The U.K.’s Environment Agency is experimenting with a kind of coordinated retreat for the hardest to defend coastal areas, a tactic referred to as managed coastal realignment. It’s a controversial approach for a relatively small island nation. But the recent wild winter storms are starting to change attitudes — strategic surrender suddenly seems like it may be the smart, sustainable solution.

Getting Smart, Not Giving Up

Hostile and fearful, that’s how Adrian Thomas describes the mood in the room when West Sussex residents were told that the Medmerry sea wall in the south of England would no longer be defended.

“People thought we were giving up,” said Thomas who works as a project manager for the U.K.’s Royal Society for the Protection of Birds (RSPB). “People wanted to know why we couldn’t just build a bigger sea wall or make it out of concrete. After so many years of fighting this fight, no one wanted to hear that we just weren’t going to fight anymore.”

What the community was being presented with back in 2008 were plans for thelargest ever managed realignment of the U.K. coast — effectively moving the coastline several kilometers inland. For decades, the Environment Agency, charged with managing flood defenses in the U.K., has maintained a one kilometer sea wall built out of shingle — a shingle bank — from the beach along the coast between the town of Selsey and Bracklesham on the Manhood Peninsula in southern England.

Since the 1990s, the probability of the shingle bank being breached in any given year, however, was one in one, necessitating that the Environment Agency haul a fleet of diggers out to the beach each winter and reconstruct what nature seemed so determined to destroy. The average price tag for this un-winnable war was around £200,000 ($332,000) annually. Were the bank not repaired, however, the likely inundation zone would include the only road to Selsey, 360 homes in Selsey, a water treatment plant serving 12,000 people and multiple seasonal vacation home developments with hundreds of rental cottages. The last time the wall was seriously compromised during winter storms was in 2008. The resultant flooding cost over £5 million ($8.3 million) in damages.

The controversial plan? Cut a 100 meter channel into the shingle bank and let the ocean reclaim 500 hectares of land, transforming three farms and the RSPB nature reserve into a saltwater marsh. Then behind the newly created inter-tidal zone, about two kilometers inland, build a new seven kilometer curved clay embankment — completely “realign” the coast. The price? £28 million ($46.5 million). The coastal realignment not only moves the sea wall further inland, it also creates a powerful buffer zone of marsh that can absorb storm energy. Interestingly, there is archeological evidence that the area was originally dominated by saltwater marsh hundreds of years ago.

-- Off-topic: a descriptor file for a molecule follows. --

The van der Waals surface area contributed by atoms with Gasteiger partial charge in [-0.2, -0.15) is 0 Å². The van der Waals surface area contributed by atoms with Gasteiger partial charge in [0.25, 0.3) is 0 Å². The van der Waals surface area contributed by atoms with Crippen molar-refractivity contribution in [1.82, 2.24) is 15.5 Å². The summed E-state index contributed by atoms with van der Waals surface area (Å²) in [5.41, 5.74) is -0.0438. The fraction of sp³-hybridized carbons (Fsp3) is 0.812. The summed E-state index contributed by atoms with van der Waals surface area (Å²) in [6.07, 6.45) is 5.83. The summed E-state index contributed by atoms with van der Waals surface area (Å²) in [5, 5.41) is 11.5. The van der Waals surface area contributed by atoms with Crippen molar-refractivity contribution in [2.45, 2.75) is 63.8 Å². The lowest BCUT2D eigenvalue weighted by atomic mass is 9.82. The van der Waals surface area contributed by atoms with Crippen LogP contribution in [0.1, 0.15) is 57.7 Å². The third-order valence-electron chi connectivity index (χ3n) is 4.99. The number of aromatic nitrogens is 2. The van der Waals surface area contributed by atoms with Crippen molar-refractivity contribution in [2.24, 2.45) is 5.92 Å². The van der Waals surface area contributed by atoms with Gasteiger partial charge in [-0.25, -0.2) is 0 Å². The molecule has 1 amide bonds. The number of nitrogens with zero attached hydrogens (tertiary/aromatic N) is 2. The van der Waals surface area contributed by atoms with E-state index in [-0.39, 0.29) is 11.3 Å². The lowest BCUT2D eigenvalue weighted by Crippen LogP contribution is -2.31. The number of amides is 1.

“If you do the math, you can’t help but wonder how a scheme that cost £28 million ($46.5 million) can be justified if it only costs £0.2 million ($332,000) to maintain the sea wall each year,” said Thomas of RSPB which owned the 50 hectares of land adjacent to the old sea wall. “But of course, it’s £0.2 million ($332,000) based on current sea levels. If you factor in sea level rise due to climate change — about an extra meter in the next 100 years — and the fact that the south of England is still tipping into the sea after the last ice age, that’s just not going to be the price in the future. Never mind the financial side, it may simply not be technically feasible.”

Early Returns

The past winter was incredibly revealing. Andy Gilham, the Environment Agency’s Regional Flood Risk Manager, believes that because of the intensity and repetition of the brutal storms that pummeled much of the U.K. with hurricane force winds and relentless rain for months, the agency just would not have physically been able to maintain the shingle bank this year.

Fortunately, the Medmerry Managed Realignment Project was completed in November after two years of construction work and just weeks before the first of the winter storms rolled in around Christmas. And the general sentiment among the project leaders and business owners and residents is that the very non-intuitive plan of punching a hole in a flood wall to reduce flooding, actually worked.